While I also never had the need to use threads, did all I had to do with fork or an event driven model (Event back then, then POE) - so I'm included in that "we were accomplishing" -, I also have to say that "Using threads are like using globals" is misleading, that would be more appropriate "using threads is like using our()".

        I agree with you saying "Using fork is like having everything be local to its code and data", which is fine as long as you just want it that way and never ever are in need of shared variables. If you need shared data, you have the option of delegating the data to an external instance or to share it somehow via classical IPC mechanisms, shared memory segments, message queues, pipes and such - but you basically need the same synchronisation mechanisms as with threads (in come semaphores), and sharing complex data structures is IMHO some hells more difficult using IPC.

        --shmem

        _($_=" "x(1<<5)."?\n".q·/)Oo.  G°\        /
                                      /\_¯/(q    /
        ----------------------------  \__(m.====·.(_("always off the crowd"))."·
        ");sub _{s./.($e="'Itrs `mnsgdq Gdbj O`qkdq")=~y/"-y/#-z/;$e.e && print}
Re^2: Parrot, threads & fears for the future.
by BrowserUk (Pope) on Oct 23, 2006 at 12:17 UTC
    I stopped reading here: ... In unix, thread is spelled "f-o-r-k".

    Had you read on, you might have learnt something.

    twinunix - The world is not unix!

    Fork is not threading.

    Let's see you utilise multiple processes to evaluate

    @array1 >> += << @array2;

    On multiple processors concurrently.

    Is that sand in your hair?


    Examine what is said, not who speaks -- Silence betokens consent -- Love the truth but pardon error.
    Lingua non convalesco, consenesco et abolesco. -- Rule 1 has a caveat! -- Who broke the cabal?
    "Science is about questioning the status quo. Questioning authority".
    In the absence of evidence, opinion is indistinguishable from prejudice.
      In wonder, how large must the arrays be for this to be faster in threads than in sequence? Say you split this into four - OS level - threads (because if it's just threads within the same process, you gain nothing at all), hoping it gets evaluated on four CPUs (or cores) in parallel. But that means three out of the four threads will be queued by the OS, and will have to wait their turn to get a slice of CPU time.

      Now, if the process is only halfway its current time slice, and has to give up its timeslice because it needs to wait for the other three thread to join, now, that would be a shame.

      I'm not saying that build in support for threading is a bad idea. But I do think it's a bad idea to do things in parallel without the programmers explicit permission. And it ain't going to be easy, as you need to cooperate with the OS, and Perl has to run on many OSses.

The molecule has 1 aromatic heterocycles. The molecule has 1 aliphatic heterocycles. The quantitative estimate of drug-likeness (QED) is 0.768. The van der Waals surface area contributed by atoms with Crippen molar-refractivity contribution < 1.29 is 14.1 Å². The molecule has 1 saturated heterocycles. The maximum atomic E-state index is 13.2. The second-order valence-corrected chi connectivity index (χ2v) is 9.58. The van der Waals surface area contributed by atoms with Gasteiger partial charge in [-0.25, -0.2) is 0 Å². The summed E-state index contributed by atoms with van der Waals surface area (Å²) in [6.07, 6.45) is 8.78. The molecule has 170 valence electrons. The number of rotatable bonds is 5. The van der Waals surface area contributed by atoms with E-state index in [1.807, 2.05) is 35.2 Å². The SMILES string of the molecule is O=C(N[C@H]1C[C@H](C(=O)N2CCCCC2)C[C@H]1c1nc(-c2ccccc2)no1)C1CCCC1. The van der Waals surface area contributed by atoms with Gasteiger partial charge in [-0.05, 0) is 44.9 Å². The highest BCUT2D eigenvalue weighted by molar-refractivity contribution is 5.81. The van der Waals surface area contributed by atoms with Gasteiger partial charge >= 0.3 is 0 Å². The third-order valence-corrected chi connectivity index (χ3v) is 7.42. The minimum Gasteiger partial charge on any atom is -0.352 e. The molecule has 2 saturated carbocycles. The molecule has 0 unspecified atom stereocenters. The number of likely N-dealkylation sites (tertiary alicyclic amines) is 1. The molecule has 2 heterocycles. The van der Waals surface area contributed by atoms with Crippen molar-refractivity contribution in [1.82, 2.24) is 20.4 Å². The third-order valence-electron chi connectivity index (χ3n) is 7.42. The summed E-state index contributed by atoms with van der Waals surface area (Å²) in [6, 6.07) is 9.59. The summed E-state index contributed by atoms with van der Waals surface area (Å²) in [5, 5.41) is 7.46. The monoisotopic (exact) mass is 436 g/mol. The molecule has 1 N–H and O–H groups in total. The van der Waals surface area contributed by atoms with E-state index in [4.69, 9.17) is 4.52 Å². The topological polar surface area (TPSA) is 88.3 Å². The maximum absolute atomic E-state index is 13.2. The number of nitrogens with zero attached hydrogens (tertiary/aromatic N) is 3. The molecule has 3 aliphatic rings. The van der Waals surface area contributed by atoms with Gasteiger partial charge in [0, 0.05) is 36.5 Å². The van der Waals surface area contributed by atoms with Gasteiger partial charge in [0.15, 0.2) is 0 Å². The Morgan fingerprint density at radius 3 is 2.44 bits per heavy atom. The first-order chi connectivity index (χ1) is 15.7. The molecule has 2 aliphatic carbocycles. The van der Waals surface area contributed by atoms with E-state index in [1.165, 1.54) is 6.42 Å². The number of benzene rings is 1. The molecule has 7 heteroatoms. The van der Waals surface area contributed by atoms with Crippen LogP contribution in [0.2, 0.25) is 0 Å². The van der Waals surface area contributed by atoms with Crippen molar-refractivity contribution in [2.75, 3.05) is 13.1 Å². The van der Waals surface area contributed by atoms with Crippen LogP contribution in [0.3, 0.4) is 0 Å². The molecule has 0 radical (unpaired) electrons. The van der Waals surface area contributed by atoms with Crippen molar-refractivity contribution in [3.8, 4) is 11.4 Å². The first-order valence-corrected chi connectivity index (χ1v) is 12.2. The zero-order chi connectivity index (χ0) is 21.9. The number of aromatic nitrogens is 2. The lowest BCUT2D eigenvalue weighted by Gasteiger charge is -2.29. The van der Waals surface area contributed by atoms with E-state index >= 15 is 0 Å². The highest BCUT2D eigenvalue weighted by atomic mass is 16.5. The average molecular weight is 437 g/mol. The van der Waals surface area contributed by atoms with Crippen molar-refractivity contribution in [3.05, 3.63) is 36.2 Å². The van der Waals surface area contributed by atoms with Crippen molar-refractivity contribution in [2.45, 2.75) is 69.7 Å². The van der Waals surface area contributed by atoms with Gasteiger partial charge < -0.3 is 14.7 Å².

I look at thread management much like I now look at memory management. Of course, Perl sacrifices a lot of performance to the reference counting, but it buys a lot of flexibility, convenience and security by using the automatic memory management instead of leaving the programmer to handle the memory, even if that could be more efficient.

        Let me speculate a little.

        Imagine a VM-level 'thread' was not a whole interpeter running on a single kernel thread, but instead was a set of VM registers, a VM 'stack' pointer and a VM program counter. And capable of running on any interpreter in the process.

        Now imagine that the VM queried the OS at startup for the number of hyperthreads/cores/CPU (N), and started 1 kernel thread running a separate interpreter in each. And these interpreters all 'listened' to a single, central queue of (pointers to) threads.

        When a threadable opcode is reached, if the runtime size of the data to be manipulated is large enough to warrent it, the opcode splits up the dataset into N chunks and queues N copies of itself plus the partition dataset onto the thread queue ('scatter'); prefixed by a 'gather' opcode. Each available processor pulls a copy off, executes on it's partition of the dataset and stores the results.

        The first interpreter finished, will pull the 'gather' opcode. It decrements an embedded count and waits upon an embedded semaphore. As each of the interpreters finishes and goes back to get the next piece of work, it does the same until the last finishing interpreter decrements th count to zero, freeing the semaphore and clearing the 'gather' opcode. That frees up all the interpreters to pull the next opcode off the queue and continue. Each waiting interpreter is in a wait state allow the other interpreters to continue, consuming no timeslices, preemptively multitasked by the OS.

        The array has been processed, in parallel, by as many threads are available. No user space locking required. No threads needed to be started, nor torn down. Additional opcodes processed by the threaded code pushes are pushed onto the queue (stackwise).

        The same VM thread (register set) forms the basis of user space threading for cooperative multi-tasking like in Java, Ruby and many more. The same thread structure is used for both forms of threading.

        Just a thought (or five:).


        Examine what is said, not who speaks -- Silence betokens consent -- Love the truth but pardon error.
        Lingua non convalesco, consenesco et abolesco. -- Rule 1 has a caveat! -- Who broke the cabal?
        "Science is about questioning the status quo. Questioning authority".
        In the absence of evidence, opinion is indistinguishable from prejudice.